Discuss Home · Bootstrapped Podcast · Scribbleton Personal Wiki · HelpSpot Customer Service Software

How do you write code for your project?


#1

The question title is pretty generic but would love to hear how fellow bootstrappers work on their project. This includes anything from computer setting, office/location setting, tools used etc.

  • Where do you code usually for your project ? Your home/office/outside etc ?
  • What are your hardware settings ? Laptop /desktop , dual monitors, docking station??
  • What tools do you use primarily ? Sublime for editor ? vi ? Any IDE ? etc.
  • Anything else that helps you focus on coding…

#2

Working mostly in vim in several tmux sessions for code and on a MacBook Air. Most of the time from my home office (big screen included) or my kitchen (my favorite place for quiet working time), but from the occasional coffee shop too. There’s something about the noise level in a coffee shop that makes it oddly suitable for certain coding tasks.

My personal biggest distractions are the usual suspects (email, Twitter), but more importantly, it’s customer support.

It’s hard to justify turning it off for a bit, as we have a live chat channel, but from time to time, what must be must be. On the same note, our team communication is mostly via Campfire. It’s hard to turn it off as well.


#3
  • I have a home office where I do 99% of my work (other 1% on laptop Macbook Air through out the house)
  • Early 2013 27" iMac connected to a 27" Thunderbolt Display and 24" Acer Monitor (3 monitors), thought about replacing the acer with another Thunderbolt but the product is due an update so I guess I am waiting for that.
  • Since most of my work is PHP (Laravel) and front end, I use PHPStorm for just about everything.
  • I use to actually have a lot more trouble focusing but not so much anymore. I didn’t really change anything, I think it is because I have a family now and don’t sit on the computer all day and night like I use too.

#4
  • 100% home office, I don’t really like working on the laptop elsewhere as I have a really comfortable setup at home (Aeron, Model M replica keyboard, upright mouse and most recently a set of Sennheiser RS 180 wireless headphones :grinning: )
  • 2012-era Macbook Air with a 28 inch monitor.
  • Rails, vim, git and an assortment of unixy things.
  • An office with a door that closes and spotify.

#5

Home office, PC with several SSD’s, dual 24" monitors.
QNAP NAS for storage.
Visual Studio for C++ development of desktop application.
Subversion for version control.
CodeJock for UI development.
HelpSpot for support.

When away, Asus laptop or Android phone for support via HelpSpot.

200+ episodes of the TechZing podcast I just discovered in the background.


#6

I sometimes think I’m a bit of a luddite, but actually I’m just cheap, no fancy macbook for me, I use a windows 7 PC which I upgraded to an i5 and SSD, about a year ago, I have 2 x 24" Screens.

I work at home in my man-cave, mainly working with PHP (Another Laravel convert) so spend most of my time in sublime text, but I switch IDE/editors fairly regularly. I do 99% of my graphics in Fireworks, shame it’s EOL.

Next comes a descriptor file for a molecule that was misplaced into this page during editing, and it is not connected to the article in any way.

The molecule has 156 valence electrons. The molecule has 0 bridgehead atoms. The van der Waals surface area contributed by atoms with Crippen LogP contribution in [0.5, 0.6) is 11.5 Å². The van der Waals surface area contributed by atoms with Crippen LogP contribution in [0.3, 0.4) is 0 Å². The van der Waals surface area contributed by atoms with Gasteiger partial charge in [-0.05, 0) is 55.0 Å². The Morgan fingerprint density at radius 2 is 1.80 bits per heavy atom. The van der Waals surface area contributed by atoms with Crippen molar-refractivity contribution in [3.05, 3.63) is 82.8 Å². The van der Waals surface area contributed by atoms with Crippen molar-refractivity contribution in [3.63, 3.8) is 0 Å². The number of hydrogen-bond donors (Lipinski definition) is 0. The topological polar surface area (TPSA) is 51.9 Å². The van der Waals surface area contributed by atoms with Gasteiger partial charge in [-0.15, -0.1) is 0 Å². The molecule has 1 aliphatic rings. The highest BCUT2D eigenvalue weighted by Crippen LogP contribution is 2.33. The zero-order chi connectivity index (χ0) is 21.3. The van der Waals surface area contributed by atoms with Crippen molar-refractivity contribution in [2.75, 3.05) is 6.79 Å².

I run a Linux development server in virtual box which is where my bootstrap project lives during development, but most of my clients sites I just develop on Windows with XAMPP. I also have a virtualised hackintosh for occasional IOS work.

I also have a Thinkpad running windows 8 which I use when I’m out an about.

Git & Bitbucket for version control/remote backup/syncing.

I’ve tried listening to podcasts while I work, but I find it difficult to concentrate when they are playing, so I mainly listen to www.di.fm, probably not to everyone’s taste but good coding music.


#7

Linux. Lots of it. No macs or windows machines to be found here :slight_smile:

One physical desktop / one physical server, both in a dedicated home office. Server houses code, databases, etc. Server has 2x3 terabyte drives, one which all the important stuff is rsync’d to nightly in case of primary drive failure. Work with both local and remote hg repositories for source control. Typical dual monitor setup on desktop, server is headless. Editor wise, I use a mix of Netbeans & Sublime. Thinking of trying PHPStorm.

Also, caffeine converts directly to code. I’m sure you’re aware of this.


#8
  1. Work space is an office of a client I do a few hours a month for, but get 100% use of my own office. It’s nice, windows on two sides, door to the balcony. It’s awesome. Otherwise, I do visit a coffee shop or two for a change of pace.
  2. MacBookAir with external monitor for when I’m at my desk. iPad mini and Nexus 7 also come in handy. New-ish convert to Laravel in which I use SublimeText with MAMP., Sequel Pro (trying to mentally justify Navicat, no dice yet)
  3. Server is a MediaTemple DV whatever the newest is. 4.5 I think. But as my app gets more serious, pondering a solution for just that app because I don’t like being in charge of a whole virtual server. I just want to write software.
  4. In my office I keep a SodaStream for sparkling water on the fly, and all the fixing to grind coffee and french press it. Cuz good coffee is a must.